So finally Bush has gone and Obama has arrived. For anyone watching yesterday’s inauguration, there was a real sense of history being made.
But as Obama made his inauguration address, everyone was looking for clues as to what an Obama presidency will really mean in practice.
For those of us who write on oil, energy and climate change, there was, not surprising evidence that Obama will steer a radically different course to Bush. After years of Bush’s refusal to do anything meaningful on climate, Obama pledged to “roll back the spectre of a warming planet.” Each day, argued the new President, “brings further evidence that the ways we use energy strengthen our adversaries and threaten our planet.”
For those who have despaired over the last eight years how the Bush Administration abused and misued the science of climate change amongst others, there was relief that Obama argued he would “restore science to its rightful place”. Talking about his green revolution, he pledged to “harness the sun and the winds and the soil to fuel our cars and run our factories.”
The rhetoric is unrecognisable to that of Bush, and now we wait to see what specific policies will follow. The first real measures aimed at dealing with climate change should emerge soon in Obama’s 825-billion-dollar economic stimulus package.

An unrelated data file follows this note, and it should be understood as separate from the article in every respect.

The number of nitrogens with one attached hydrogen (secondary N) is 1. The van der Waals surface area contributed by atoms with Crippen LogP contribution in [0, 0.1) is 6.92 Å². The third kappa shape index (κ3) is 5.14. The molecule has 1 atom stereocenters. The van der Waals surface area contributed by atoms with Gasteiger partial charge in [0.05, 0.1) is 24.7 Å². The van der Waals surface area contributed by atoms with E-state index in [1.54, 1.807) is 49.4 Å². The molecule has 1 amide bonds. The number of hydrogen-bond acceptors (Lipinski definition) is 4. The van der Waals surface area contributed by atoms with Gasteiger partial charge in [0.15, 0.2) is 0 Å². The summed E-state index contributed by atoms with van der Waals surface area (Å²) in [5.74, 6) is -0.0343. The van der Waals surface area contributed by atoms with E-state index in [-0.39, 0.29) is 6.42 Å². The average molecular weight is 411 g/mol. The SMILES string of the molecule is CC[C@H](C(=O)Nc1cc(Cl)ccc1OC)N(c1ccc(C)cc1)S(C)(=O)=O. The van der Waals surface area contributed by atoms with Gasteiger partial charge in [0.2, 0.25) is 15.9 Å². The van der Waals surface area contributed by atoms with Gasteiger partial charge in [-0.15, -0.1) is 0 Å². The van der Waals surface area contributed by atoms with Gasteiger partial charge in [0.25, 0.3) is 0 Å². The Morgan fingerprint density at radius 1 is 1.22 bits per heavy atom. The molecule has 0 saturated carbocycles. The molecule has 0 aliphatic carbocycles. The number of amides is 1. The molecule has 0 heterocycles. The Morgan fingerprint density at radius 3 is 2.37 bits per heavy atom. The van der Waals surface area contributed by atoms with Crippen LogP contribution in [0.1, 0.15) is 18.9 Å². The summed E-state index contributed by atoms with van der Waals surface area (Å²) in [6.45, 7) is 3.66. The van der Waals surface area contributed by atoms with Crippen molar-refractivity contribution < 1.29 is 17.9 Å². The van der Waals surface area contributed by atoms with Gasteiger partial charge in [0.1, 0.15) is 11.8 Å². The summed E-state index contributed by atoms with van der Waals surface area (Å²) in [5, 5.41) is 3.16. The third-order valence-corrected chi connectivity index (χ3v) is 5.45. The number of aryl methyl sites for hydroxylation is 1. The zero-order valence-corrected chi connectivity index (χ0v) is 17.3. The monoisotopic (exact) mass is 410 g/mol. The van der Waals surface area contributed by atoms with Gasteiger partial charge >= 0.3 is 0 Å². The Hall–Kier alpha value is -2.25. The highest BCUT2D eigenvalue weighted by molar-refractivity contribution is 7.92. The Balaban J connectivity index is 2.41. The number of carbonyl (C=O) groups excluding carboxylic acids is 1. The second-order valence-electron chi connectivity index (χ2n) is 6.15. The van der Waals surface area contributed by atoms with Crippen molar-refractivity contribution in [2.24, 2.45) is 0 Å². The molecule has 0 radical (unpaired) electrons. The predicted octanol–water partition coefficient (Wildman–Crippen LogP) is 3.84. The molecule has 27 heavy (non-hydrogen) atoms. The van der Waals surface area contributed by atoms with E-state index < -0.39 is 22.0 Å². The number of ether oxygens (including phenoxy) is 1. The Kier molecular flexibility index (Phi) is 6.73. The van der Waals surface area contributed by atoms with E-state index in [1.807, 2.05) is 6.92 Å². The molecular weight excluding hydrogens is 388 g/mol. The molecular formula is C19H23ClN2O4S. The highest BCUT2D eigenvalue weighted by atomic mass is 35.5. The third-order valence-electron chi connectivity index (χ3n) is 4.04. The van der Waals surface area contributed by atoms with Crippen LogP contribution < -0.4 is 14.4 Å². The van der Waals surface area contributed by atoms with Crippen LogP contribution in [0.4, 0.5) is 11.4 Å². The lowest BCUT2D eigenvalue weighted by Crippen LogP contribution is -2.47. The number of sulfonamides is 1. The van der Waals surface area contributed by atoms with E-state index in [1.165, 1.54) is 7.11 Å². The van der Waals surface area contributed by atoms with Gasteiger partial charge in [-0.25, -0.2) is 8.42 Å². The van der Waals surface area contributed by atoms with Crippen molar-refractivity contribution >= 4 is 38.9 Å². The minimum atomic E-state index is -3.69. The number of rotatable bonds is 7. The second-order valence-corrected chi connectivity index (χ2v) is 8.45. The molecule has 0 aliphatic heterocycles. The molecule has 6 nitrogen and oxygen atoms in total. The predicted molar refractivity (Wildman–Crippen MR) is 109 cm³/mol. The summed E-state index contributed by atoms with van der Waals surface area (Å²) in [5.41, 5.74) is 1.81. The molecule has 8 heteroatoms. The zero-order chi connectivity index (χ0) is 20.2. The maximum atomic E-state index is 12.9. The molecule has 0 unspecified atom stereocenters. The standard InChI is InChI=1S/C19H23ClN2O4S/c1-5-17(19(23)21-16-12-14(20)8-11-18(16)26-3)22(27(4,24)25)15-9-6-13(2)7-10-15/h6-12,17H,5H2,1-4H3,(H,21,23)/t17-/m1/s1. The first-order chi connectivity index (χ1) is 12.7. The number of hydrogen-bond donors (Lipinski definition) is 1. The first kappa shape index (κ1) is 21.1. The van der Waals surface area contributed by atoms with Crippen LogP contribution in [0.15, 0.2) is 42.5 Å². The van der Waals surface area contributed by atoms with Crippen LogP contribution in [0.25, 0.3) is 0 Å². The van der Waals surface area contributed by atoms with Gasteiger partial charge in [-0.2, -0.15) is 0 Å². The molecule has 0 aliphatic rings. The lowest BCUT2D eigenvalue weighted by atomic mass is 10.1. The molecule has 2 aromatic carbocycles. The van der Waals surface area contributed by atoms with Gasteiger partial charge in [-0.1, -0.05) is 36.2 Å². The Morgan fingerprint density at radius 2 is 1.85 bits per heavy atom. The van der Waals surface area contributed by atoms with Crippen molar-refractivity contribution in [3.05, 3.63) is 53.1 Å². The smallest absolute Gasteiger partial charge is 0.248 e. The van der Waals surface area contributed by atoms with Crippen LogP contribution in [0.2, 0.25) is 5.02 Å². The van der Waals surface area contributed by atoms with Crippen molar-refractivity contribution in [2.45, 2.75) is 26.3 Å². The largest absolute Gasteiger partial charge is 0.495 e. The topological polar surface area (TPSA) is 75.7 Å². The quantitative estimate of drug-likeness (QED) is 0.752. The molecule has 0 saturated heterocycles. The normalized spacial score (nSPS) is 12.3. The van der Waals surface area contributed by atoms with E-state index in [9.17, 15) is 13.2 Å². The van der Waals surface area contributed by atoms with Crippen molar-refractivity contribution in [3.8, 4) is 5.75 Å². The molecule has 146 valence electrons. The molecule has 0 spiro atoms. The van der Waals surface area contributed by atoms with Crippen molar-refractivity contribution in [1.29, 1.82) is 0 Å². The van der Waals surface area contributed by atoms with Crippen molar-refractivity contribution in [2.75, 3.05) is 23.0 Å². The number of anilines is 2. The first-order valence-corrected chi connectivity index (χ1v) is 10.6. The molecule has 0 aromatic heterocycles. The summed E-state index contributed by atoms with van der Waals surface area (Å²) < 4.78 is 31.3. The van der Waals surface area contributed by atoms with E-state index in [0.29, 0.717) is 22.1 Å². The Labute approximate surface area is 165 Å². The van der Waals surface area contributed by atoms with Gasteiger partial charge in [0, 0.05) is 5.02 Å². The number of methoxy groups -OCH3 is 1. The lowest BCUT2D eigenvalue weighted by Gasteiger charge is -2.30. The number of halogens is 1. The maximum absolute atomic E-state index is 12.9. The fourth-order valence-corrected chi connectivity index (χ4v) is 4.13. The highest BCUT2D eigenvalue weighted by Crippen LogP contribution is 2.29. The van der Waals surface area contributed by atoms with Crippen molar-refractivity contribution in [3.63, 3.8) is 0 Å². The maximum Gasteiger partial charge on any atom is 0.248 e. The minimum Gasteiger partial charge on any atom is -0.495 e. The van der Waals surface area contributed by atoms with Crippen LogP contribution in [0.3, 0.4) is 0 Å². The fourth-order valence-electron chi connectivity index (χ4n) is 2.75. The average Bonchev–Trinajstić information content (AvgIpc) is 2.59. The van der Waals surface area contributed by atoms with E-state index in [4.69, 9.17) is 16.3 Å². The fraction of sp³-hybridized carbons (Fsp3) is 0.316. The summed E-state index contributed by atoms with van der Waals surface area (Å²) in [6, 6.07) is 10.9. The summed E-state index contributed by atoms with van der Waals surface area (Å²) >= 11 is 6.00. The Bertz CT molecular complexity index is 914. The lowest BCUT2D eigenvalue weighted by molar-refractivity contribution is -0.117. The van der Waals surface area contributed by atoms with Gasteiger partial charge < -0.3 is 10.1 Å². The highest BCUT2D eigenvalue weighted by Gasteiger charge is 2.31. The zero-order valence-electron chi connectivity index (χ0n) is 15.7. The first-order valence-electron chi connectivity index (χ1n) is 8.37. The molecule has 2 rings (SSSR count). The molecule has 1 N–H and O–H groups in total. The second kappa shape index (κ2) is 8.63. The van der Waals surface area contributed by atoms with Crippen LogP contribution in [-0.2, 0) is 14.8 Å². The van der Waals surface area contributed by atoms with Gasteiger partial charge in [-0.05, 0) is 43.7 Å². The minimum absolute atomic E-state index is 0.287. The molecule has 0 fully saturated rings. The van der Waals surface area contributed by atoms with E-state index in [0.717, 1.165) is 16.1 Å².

Michael Levi of the Council on Foreign Relations argues that “There is no question in my mind that there will be measures from the stimulus bill aimed at among other things cutting emissions. The stimulus package will have spending aimed at expanding renewable energy production, at improving energy efficiency in buildings and at reforming the electric power grid.”
But for all the hype will Obama deliver on climate? Press reports are all about how his “room to maneuver may be limited, cramped on one side by the US recession and on the other by the scant time before the December 2009 deadline for completing the new UN climate treaty.”
Elliott Diringer of the Pew Center for Global Climate Change argues that rather than work for a full treaty to be finalised by Copenhagen its “more practical to aim for an intermediary agreement. Maybe an agreement on the architecture of the post 2012 framework, not the specific commitment each country will have, but an overall architecture.”
That would be an unmitigated disaster. There have been too many delays already. Obama has to show true leadership and play his pivotal role in a radical final agreement at climate change.
Because when Obama said “On this day, we come to proclaim an end to the petty grievances and false promises, the recriminations and worn out dogmas, that for far too long have strangled our politics,” he could well have been talking about the politics of climate change.